The number of celebrities, politicians and social media influencers getting access to coronavirus testing is surging, even while everyday Americans displaying symptoms of COVID-19 struggle to get tests of their own.
Fashion blogger Arielle Charnas, known as Something Navy, shared with her 1.3 million followers that she tested positive for COVID-19 Wednesday after a New York City-based doctor she tagged on Instagram reportedly offered to test her for the virus when she experienced flu-like symptoms. And while the influencer acknowledged on social media that she was fortunate enough to get access to a test, some critics called it preferential treatment.
"Still fuming that Something Navy went and used one of the like 5 tests we have," one user, @alainapol22, wrote on Twitter, according to the New York Post.
And the popular Instagram account run by an anonymous user @diet_prada responded to the situation calling it an example of privilege amid the ongoing health crisis.
“The issue is still about the flaunting of privilege on social media during a time when so many people who are more at risk are being denied treatment,” wrote @diet_prada.
Charnas chronicled her health care experience earlier this week, explaining she had flu-like symptoms including a sore throat and fever. She tagged New York City Dr. Jake Deutsch, who runs the Cure Urgent Care facility on the Upper West Side of Manhattan, who reportedly offered her a test for COVID-19 and influenza. Deutsch and Charnas did not immediately return requests for comment.
“It is the responsibility of our government offices to ensure all Americans can access necessary tests,” Charnas wrote in an Instagram post.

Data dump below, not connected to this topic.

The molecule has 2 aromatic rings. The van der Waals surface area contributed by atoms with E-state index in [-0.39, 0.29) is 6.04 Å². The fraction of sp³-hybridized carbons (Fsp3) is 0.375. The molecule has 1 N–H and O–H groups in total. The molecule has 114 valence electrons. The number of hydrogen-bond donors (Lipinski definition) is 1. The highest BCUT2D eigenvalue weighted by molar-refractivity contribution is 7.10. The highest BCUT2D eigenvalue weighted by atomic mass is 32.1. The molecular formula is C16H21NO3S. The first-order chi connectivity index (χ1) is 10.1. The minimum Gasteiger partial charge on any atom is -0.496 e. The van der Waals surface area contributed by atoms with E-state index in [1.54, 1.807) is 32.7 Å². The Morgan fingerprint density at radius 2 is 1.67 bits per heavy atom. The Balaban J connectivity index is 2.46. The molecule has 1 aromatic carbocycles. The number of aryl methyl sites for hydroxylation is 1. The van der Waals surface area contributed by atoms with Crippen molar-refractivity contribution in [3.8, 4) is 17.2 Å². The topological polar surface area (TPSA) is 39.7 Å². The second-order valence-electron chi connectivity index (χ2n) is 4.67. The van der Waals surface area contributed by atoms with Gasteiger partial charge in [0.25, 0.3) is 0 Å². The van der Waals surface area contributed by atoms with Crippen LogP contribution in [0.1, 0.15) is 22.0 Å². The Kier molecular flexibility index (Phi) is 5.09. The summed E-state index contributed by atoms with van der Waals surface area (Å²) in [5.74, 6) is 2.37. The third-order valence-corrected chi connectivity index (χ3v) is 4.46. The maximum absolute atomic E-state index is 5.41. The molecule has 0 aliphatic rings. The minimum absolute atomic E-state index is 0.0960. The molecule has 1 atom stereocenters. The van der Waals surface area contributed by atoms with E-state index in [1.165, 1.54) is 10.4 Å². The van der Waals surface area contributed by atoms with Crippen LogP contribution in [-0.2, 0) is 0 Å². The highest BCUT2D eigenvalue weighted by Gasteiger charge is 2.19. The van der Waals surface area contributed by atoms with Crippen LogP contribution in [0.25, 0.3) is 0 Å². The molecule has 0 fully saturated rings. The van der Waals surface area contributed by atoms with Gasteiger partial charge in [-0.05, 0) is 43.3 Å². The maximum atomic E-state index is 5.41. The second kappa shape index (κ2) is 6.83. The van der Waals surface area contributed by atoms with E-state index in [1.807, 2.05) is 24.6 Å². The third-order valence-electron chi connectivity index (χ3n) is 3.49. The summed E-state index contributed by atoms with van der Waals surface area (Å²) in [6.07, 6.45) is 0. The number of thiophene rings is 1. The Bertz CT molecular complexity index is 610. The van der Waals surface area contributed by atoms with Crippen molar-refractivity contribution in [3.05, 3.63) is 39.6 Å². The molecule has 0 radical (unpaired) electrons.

Charnas' experience is the latest case of people with privilege gaining access to medical testing for the deadly virus that many, including health care workers, are unable to obtain.
A number of politicians have slammed the preferential treatment of celebrities, athletes and people with influence during a health crisis. New York Gov. Andrew Cuomo said during a Thursday morning interview that it's "100 percent wrong" for people such as celebrities and athletes to get screened for the new coronavirus despite the lack of available testing.
"We have a very specific protocol in New York, because we don't have enough tests to test everyone," Cuomo told "Today" show co-host Savannah Guthrie. "You have to have a fever, you have to have been exposed. I believe it's happening, I have no reason to believe it's not happening and if someone is getting priority, that's 100 percent wrong."
Actor Idris Elba tested positive on Monday, though he did not show symptoms. Kris Jenner was also able to get access to a test after she reportedly went to a party where someone allegedly tested positive. While Jenner was not infected, critics questioned how she was able to get a test.
And while Tom Hanks and Rita Wilson have been transparent about their health care journey after testing positive for the virus in Australia, some have said they would not have been eligible to get tested in the U.S. with the symptoms they had displayed.
While the World Health Organization has distributed more than 1 million tests, many countries have opted to make their own. South Korea has demonstrated speedy and efficient testing of more than 290,000 people out of its population of nearly 52 million, implementing pop-up drive-thru clinics for patients.
In the U.S., which detected its first case of coronavirus the same day as South Korea, only 60,000 tests have been run on a population of 330 million, Reuters reported.